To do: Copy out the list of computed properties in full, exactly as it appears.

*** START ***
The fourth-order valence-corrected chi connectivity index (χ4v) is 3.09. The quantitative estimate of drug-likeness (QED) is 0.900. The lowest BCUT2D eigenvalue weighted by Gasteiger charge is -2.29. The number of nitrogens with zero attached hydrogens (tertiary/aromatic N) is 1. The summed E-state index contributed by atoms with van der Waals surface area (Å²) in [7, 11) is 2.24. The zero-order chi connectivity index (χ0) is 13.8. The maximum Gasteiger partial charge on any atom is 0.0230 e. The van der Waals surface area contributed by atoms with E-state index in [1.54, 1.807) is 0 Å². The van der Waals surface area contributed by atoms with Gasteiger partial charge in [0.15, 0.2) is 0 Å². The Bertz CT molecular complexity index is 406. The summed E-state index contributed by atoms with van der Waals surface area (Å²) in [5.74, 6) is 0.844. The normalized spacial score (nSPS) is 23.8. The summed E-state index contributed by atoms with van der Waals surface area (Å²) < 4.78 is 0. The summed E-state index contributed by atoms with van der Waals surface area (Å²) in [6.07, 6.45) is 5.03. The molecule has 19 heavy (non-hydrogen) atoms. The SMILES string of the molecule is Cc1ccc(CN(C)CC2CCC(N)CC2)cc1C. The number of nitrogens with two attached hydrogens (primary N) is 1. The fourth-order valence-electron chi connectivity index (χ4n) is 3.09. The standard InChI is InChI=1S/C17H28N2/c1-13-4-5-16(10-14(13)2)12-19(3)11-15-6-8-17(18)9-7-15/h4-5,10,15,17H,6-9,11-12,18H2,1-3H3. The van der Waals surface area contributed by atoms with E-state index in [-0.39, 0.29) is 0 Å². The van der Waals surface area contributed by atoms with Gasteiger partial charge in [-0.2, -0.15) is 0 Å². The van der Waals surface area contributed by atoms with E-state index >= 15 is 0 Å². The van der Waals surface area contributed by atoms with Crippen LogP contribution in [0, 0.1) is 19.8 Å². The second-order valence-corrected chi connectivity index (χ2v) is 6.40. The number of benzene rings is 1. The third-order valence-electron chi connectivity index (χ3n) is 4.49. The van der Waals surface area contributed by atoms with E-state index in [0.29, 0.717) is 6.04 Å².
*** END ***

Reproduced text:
The fourth-order valence-corrected chi connectivity index (χ4v) is 3.09. The quantitative estimate of drug-likeness (QED) is 0.900. The lowest BCUT2D eigenvalue weighted by Gasteiger charge is -2.29. The number of nitrogens with zero attached hydrogens (tertiary/aromatic N) is 1. The summed E-state index contributed by atoms with van der Waals surface area (Å²) in [7, 11) is 2.24. The zero-order chi connectivity index (χ0) is 13.8. The maximum Gasteiger partial charge on any atom is 0.0230 e. The van der Waals surface area contributed by atoms with E-state index in [1.54, 1.807) is 0 Å². The van der Waals surface area contributed by atoms with Gasteiger partial charge in [0.15, 0.2) is 0 Å². The Bertz CT molecular complexity index is 406. The summed E-state index contributed by atoms with van der Waals surface area (Å²) in [5.74, 6) is 0.844. The normalized spacial score (nSPS) is 23.8. The summed E-state index contributed by atoms with van der Waals surface area (Å²) < 4.78 is 0. The summed E-state index contributed by atoms with van der Waals surface area (Å²) in [6.07, 6.45) is 5.03. The molecule has 19 heavy (non-hydrogen) atoms. The SMILES string of the molecule is Cc1ccc(CN(C)CC2CCC(N)CC2)cc1C. The number of nitrogens with two attached hydrogens (primary N) is 1. The fourth-order valence-electron chi connectivity index (χ4n) is 3.09. The standard InChI is InChI=1S/C17H28N2/c1-13-4-5-16(10-14(13)2)12-19(3)11-15-6-8-17(18)9-7-15/h4-5,10,15,17H,6-9,11-12,18H2,1-3H3. The van der Waals surface area contributed by atoms with E-state index in [-0.39, 0.29) is 0 Å². The van der Waals surface area contributed by atoms with Gasteiger partial charge in [-0.2, -0.15) is 0 Å². The van der Waals surface area contributed by atoms with E-state index >= 15 is 0 Å². The van der Waals surface area contributed by atoms with Crippen LogP contribution in [0, 0.1) is 19.8 Å². The second-order valence-corrected chi connectivity index (χ2v) is 6.40. The number of benzene rings is 1. The third-order valence-electron chi connectivity index (χ3n) is 4.49. The van der Waals surface area contributed by atoms with E-state index in [0.29, 0.717) is 6.04 Å².